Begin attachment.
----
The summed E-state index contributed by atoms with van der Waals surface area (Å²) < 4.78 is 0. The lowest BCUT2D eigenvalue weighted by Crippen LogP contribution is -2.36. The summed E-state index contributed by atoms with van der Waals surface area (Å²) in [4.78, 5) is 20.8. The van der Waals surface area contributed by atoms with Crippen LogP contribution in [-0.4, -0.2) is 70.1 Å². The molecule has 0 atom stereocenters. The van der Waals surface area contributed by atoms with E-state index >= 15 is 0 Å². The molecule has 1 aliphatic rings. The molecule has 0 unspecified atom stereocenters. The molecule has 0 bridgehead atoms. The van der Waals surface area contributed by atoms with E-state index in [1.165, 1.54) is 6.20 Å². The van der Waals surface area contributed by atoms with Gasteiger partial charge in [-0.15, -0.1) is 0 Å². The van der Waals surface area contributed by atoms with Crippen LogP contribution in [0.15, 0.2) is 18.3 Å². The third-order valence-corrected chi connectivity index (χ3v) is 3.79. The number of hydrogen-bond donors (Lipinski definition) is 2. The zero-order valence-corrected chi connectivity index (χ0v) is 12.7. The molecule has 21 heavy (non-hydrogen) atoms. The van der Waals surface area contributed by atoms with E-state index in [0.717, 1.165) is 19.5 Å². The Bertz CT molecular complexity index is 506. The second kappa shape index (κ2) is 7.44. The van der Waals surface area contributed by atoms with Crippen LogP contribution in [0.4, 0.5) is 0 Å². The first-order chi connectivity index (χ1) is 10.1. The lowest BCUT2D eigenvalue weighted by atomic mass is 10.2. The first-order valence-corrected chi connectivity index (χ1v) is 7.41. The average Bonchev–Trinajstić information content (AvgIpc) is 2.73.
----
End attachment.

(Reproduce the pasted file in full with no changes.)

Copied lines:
The summed E-state index contributed by atoms with van der Waals surface area (Å²) < 4.78 is 0. The lowest BCUT2D eigenvalue weighted by Crippen LogP contribution is -2.36. The summed E-state index contributed by atoms with van der Waals surface area (Å²) in [4.78, 5) is 20.8. The van der Waals surface area contributed by atoms with Crippen LogP contribution in [-0.4, -0.2) is 70.1 Å². The molecule has 0 atom stereocenters. The van der Waals surface area contributed by atoms with E-state index >= 15 is 0 Å². The molecule has 1 aliphatic rings. The molecule has 0 unspecified atom stereocenters. The molecule has 0 bridgehead atoms. The van der Waals surface area contributed by atoms with E-state index in [1.165, 1.54) is 6.20 Å². The van der Waals surface area contributed by atoms with Gasteiger partial charge in [-0.15, -0.1) is 0 Å². The van der Waals surface area contributed by atoms with Crippen LogP contribution in [0.15, 0.2) is 18.3 Å². The third-order valence-corrected chi connectivity index (χ3v) is 3.79. The number of hydrogen-bond donors (Lipinski definition) is 2. The zero-order valence-corrected chi connectivity index (χ0v) is 12.7. The molecule has 21 heavy (non-hydrogen) atoms. The van der Waals surface area contributed by atoms with E-state index in [0.717, 1.165) is 19.5 Å². The Bertz CT molecular complexity index is 506. The second kappa shape index (κ2) is 7.44. The van der Waals surface area contributed by atoms with Crippen LogP contribution in [0.4, 0.5) is 0 Å². The first-order chi connectivity index (χ1) is 10.1. The lowest BCUT2D eigenvalue weighted by atomic mass is 10.2. The first-order valence-corrected chi connectivity index (χ1v) is 7.41. The average Bonchev–Trinajstić information content (AvgIpc) is 2.73.